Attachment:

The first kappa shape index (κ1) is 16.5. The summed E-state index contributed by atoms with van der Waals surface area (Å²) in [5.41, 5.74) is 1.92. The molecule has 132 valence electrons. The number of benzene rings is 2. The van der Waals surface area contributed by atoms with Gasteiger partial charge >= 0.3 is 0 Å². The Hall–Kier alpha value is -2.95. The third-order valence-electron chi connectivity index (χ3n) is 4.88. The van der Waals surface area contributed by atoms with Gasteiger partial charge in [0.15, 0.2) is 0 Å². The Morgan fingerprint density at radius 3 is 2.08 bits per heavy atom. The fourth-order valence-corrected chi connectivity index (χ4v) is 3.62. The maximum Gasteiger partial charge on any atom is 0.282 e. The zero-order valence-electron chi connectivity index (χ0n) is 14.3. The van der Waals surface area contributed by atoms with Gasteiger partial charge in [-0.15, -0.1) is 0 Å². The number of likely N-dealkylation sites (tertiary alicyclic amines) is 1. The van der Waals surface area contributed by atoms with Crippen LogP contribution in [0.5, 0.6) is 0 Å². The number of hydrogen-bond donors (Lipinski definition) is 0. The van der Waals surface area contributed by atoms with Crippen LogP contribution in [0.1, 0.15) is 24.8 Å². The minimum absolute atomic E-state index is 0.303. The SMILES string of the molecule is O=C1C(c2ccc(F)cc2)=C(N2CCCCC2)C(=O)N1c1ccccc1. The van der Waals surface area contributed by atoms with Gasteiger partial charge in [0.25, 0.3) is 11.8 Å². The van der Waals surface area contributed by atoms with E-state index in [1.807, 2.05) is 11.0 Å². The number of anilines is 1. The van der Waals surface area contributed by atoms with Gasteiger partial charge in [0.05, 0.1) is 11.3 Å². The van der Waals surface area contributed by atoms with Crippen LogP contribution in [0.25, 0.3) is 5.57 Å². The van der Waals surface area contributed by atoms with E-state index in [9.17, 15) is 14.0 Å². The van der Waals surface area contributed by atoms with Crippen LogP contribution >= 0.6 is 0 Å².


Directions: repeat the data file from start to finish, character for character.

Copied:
The first kappa shape index (κ1) is 16.5. The summed E-state index contributed by atoms with van der Waals surface area (Å²) in [5.41, 5.74) is 1.92. The molecule has 132 valence electrons. The number of benzene rings is 2. The van der Waals surface area contributed by atoms with Gasteiger partial charge >= 0.3 is 0 Å². The Hall–Kier alpha value is -2.95. The third-order valence-electron chi connectivity index (χ3n) is 4.88. The van der Waals surface area contributed by atoms with Gasteiger partial charge in [0.15, 0.2) is 0 Å². The Morgan fingerprint density at radius 3 is 2.08 bits per heavy atom. The fourth-order valence-corrected chi connectivity index (χ4v) is 3.62. The maximum Gasteiger partial charge on any atom is 0.282 e. The zero-order valence-electron chi connectivity index (χ0n) is 14.3. The van der Waals surface area contributed by atoms with Gasteiger partial charge in [-0.15, -0.1) is 0 Å². The number of likely N-dealkylation sites (tertiary alicyclic amines) is 1. The van der Waals surface area contributed by atoms with Crippen LogP contribution in [0.5, 0.6) is 0 Å². The number of hydrogen-bond donors (Lipinski definition) is 0. The van der Waals surface area contributed by atoms with Crippen LogP contribution in [0.1, 0.15) is 24.8 Å². The minimum absolute atomic E-state index is 0.303. The SMILES string of the molecule is O=C1C(c2ccc(F)cc2)=C(N2CCCCC2)C(=O)N1c1ccccc1. The van der Waals surface area contributed by atoms with Gasteiger partial charge in [0.25, 0.3) is 11.8 Å². The van der Waals surface area contributed by atoms with E-state index in [1.807, 2.05) is 11.0 Å². The number of anilines is 1. The van der Waals surface area contributed by atoms with Gasteiger partial charge in [0.05, 0.1) is 11.3 Å². The van der Waals surface area contributed by atoms with Crippen LogP contribution in [0.25, 0.3) is 5.57 Å². The van der Waals surface area contributed by atoms with E-state index in [9.17, 15) is 14.0 Å². The van der Waals surface area contributed by atoms with Crippen LogP contribution >= 0.6 is 0 Å².